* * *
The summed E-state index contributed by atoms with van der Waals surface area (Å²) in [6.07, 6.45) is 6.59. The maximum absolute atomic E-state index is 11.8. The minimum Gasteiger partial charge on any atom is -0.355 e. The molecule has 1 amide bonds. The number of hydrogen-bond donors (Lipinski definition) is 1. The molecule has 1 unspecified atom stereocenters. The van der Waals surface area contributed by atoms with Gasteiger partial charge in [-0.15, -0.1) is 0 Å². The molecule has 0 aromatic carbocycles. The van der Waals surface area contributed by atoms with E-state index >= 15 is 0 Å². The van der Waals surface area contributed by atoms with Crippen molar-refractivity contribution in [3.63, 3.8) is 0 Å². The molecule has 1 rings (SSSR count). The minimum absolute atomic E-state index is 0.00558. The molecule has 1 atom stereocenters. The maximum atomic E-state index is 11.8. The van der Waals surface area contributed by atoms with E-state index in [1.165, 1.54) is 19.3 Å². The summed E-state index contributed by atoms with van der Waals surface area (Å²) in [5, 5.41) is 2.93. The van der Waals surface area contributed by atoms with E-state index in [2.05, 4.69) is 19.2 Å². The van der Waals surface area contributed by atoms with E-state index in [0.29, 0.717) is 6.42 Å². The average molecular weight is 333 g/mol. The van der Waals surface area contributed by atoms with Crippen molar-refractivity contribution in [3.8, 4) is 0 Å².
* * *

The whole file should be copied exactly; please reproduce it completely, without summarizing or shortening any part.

The summed E-state index contributed by atoms with van der Waals surface area (Å²) in [6.07, 6.45) is 6.59. The maximum absolute atomic E-state index is 11.8. The minimum Gasteiger partial charge on any atom is -0.355 e. The molecule has 1 amide bonds. The number of hydrogen-bond donors (Lipinski definition) is 1. The molecule has 1 unspecified atom stereocenters. The van der Waals surface area contributed by atoms with Gasteiger partial charge in [-0.15, -0.1) is 0 Å². The molecule has 0 aromatic carbocycles. The van der Waals surface area contributed by atoms with E-state index >= 15 is 0 Å². The van der Waals surface area contributed by atoms with Crippen molar-refractivity contribution in [3.63, 3.8) is 0 Å². The molecule has 1 rings (SSSR count). The minimum absolute atomic E-state index is 0.00558. The molecule has 1 atom stereocenters. The maximum atomic E-state index is 11.8. The van der Waals surface area contributed by atoms with E-state index in [1.165, 1.54) is 19.3 Å². The summed E-state index contributed by atoms with van der Waals surface area (Å²) in [5, 5.41) is 2.93. The van der Waals surface area contributed by atoms with E-state index in [2.05, 4.69) is 19.2 Å². The van der Waals surface area contributed by atoms with E-state index in [0.29, 0.717) is 6.42 Å². The average molecular weight is 333 g/mol. The van der Waals surface area contributed by atoms with Crippen molar-refractivity contribution in [3.8, 4) is 0 Å².